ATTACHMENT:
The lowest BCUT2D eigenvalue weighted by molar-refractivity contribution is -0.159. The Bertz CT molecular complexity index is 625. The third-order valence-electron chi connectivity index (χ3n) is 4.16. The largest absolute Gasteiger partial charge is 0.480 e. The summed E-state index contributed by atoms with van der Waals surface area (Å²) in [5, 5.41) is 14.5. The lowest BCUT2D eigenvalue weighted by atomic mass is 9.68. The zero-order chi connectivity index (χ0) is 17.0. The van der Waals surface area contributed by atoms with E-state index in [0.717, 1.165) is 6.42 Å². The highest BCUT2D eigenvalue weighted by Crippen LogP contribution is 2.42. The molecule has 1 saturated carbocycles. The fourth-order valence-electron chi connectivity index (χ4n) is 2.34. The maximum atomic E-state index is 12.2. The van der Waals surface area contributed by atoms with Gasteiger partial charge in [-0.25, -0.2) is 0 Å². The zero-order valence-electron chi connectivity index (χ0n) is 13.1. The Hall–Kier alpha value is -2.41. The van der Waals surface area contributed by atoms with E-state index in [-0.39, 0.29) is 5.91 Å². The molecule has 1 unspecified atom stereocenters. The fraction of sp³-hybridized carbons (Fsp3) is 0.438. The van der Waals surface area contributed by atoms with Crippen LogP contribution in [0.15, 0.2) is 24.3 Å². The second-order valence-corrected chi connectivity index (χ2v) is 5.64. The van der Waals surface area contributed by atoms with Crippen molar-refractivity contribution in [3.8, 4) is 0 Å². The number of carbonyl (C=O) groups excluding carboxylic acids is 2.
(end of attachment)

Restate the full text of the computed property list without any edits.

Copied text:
The lowest BCUT2D eigenvalue weighted by molar-refractivity contribution is -0.159. The Bertz CT molecular complexity index is 625. The third-order valence-electron chi connectivity index (χ3n) is 4.16. The largest absolute Gasteiger partial charge is 0.480 e. The summed E-state index contributed by atoms with van der Waals surface area (Å²) in [5, 5.41) is 14.5. The lowest BCUT2D eigenvalue weighted by atomic mass is 9.68. The zero-order chi connectivity index (χ0) is 17.0. The van der Waals surface area contributed by atoms with E-state index in [0.717, 1.165) is 6.42 Å². The highest BCUT2D eigenvalue weighted by Crippen LogP contribution is 2.42. The molecule has 1 saturated carbocycles. The fourth-order valence-electron chi connectivity index (χ4n) is 2.34. The maximum atomic E-state index is 12.2. The van der Waals surface area contributed by atoms with Gasteiger partial charge in [-0.25, -0.2) is 0 Å². The zero-order valence-electron chi connectivity index (χ0n) is 13.1. The Hall–Kier alpha value is -2.41. The van der Waals surface area contributed by atoms with E-state index in [-0.39, 0.29) is 5.91 Å². The molecule has 1 unspecified atom stereocenters. The fraction of sp³-hybridized carbons (Fsp3) is 0.438. The van der Waals surface area contributed by atoms with Crippen LogP contribution in [0.15, 0.2) is 24.3 Å². The second-order valence-corrected chi connectivity index (χ2v) is 5.64. The van der Waals surface area contributed by atoms with Crippen molar-refractivity contribution in [3.8, 4) is 0 Å². The number of carbonyl (C=O) groups excluding carboxylic acids is 2.